When Is This Best?

Is this hand better on the play or on the draw?

On the play you will have fewer opportunities to draw your necessary lands and desirable early drops, but you will be able to get your spells online earlier. On the draw you will have more draw steps to draw "relevant" cards, but it is less likely that those cards are actually going to be relevant.

On the draw you are simply too likely to get blown out before you do anything competitive to justify keeping this hand. On the play, you might actually get enough time to deploy your expensive spells, so it is reasonable to at least consider keeping this hand.

What Are You Hoping For?

With many decks, I would quickly mulligan this hand. It doesn't have any way to affect the board until turn five, and it needs more lands to cast its spells. Yuck!

But this deck is pretty slow and clunky for a Zendikar draft deck. So you might not be able to consistently draw into a better hand. Sure, you might mulligan into a hand with an early drop, a midgame spell, and some lands, but you are more likely to mulligan into another hand that has about two potentially relevant spells and three lands, which is exactly what you have now.

Oran-Rief Survivalist

To address the question more generally: The risk of drawing a hand where you are significantly worse off then you are now is somewhat slim, and the chance of drawing a hand where you are significantly better off is also slim. A lot of the time you are going to mulligan into a hand where you are in about the same place that you are now.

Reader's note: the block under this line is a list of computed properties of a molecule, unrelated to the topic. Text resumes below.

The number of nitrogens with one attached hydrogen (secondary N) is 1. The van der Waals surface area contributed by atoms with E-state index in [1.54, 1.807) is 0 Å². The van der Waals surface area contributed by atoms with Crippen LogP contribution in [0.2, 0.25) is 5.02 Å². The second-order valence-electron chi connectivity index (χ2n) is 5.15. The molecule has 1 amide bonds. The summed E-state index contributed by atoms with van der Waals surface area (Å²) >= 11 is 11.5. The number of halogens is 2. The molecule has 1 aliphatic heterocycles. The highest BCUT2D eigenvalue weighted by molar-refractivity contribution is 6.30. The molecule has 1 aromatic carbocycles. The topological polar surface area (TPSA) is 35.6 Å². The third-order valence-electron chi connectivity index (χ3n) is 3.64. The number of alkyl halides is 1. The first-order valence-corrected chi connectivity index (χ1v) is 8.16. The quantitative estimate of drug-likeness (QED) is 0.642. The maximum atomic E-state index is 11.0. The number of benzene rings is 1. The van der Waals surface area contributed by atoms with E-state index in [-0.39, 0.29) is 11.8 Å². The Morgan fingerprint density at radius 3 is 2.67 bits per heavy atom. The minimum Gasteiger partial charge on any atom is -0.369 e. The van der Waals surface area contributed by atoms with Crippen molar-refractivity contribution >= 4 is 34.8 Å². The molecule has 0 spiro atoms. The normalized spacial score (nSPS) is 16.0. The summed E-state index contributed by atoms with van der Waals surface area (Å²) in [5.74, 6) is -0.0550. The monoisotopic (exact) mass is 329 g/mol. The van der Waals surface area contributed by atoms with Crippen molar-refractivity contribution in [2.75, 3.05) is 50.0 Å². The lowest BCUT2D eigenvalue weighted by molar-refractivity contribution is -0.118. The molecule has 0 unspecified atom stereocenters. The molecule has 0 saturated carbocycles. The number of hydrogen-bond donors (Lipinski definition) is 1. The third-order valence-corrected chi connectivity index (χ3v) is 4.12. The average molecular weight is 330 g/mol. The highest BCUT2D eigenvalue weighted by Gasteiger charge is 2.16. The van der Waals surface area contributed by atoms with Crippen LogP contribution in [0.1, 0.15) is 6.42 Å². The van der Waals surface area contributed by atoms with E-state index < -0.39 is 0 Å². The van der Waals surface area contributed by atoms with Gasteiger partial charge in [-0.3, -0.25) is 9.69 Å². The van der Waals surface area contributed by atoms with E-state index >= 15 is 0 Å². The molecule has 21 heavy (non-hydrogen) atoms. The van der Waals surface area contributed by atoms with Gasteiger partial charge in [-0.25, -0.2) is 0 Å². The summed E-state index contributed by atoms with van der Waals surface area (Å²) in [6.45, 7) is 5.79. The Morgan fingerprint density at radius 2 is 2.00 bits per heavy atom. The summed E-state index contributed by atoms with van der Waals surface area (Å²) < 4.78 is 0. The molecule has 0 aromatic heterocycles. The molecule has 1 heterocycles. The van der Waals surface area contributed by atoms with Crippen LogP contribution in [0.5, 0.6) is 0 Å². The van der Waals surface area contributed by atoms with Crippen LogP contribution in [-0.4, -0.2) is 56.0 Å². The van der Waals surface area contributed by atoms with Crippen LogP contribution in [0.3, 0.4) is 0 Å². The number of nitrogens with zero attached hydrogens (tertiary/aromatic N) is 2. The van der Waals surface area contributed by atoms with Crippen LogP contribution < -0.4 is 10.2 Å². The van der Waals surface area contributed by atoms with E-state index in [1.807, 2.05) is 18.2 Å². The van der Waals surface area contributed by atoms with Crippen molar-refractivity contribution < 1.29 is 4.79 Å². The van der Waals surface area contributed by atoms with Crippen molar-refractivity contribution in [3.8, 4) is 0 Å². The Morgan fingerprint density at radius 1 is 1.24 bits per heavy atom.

So why risk it? You could just keep what you have now and know what you're dealing with, rather than run the risk of drawing something absolutely abysmal.

The thing is, you don't lose that much equity if you get a worse hand, whereas you serve to pick up a lot of value if you draw something good. Seeing as you have about the same chance of either drawing a significantly worse hand (in which case you lose only a little bit of value) or drawing a significantly better hand (where you gain a lot of value) it becomes worth it to mulligan this hand.

What I ignored in that last paragraph is that the vast majority of six card hands that you will draw into with this deck will be a little bit worse. And those little bits add up.

Ultimately, I feel that the chance of getting something significantly better far outweighs the chance of giving up a little bit of ground on my starting hand. When you are planning five to six draws ahead, there are so many opportunities for things to change. Sure, you might start out with a slightly worse hand, but you will have much more time to draw expensive, game-breaking spells than you have to draw cheap spells that you can use to keep yourself in the game. That makes it important to have some of those cheap spells in your starting hand. That's also why you typically want to have considerably more cheap spells than expensive, game-breaking spells in your deck.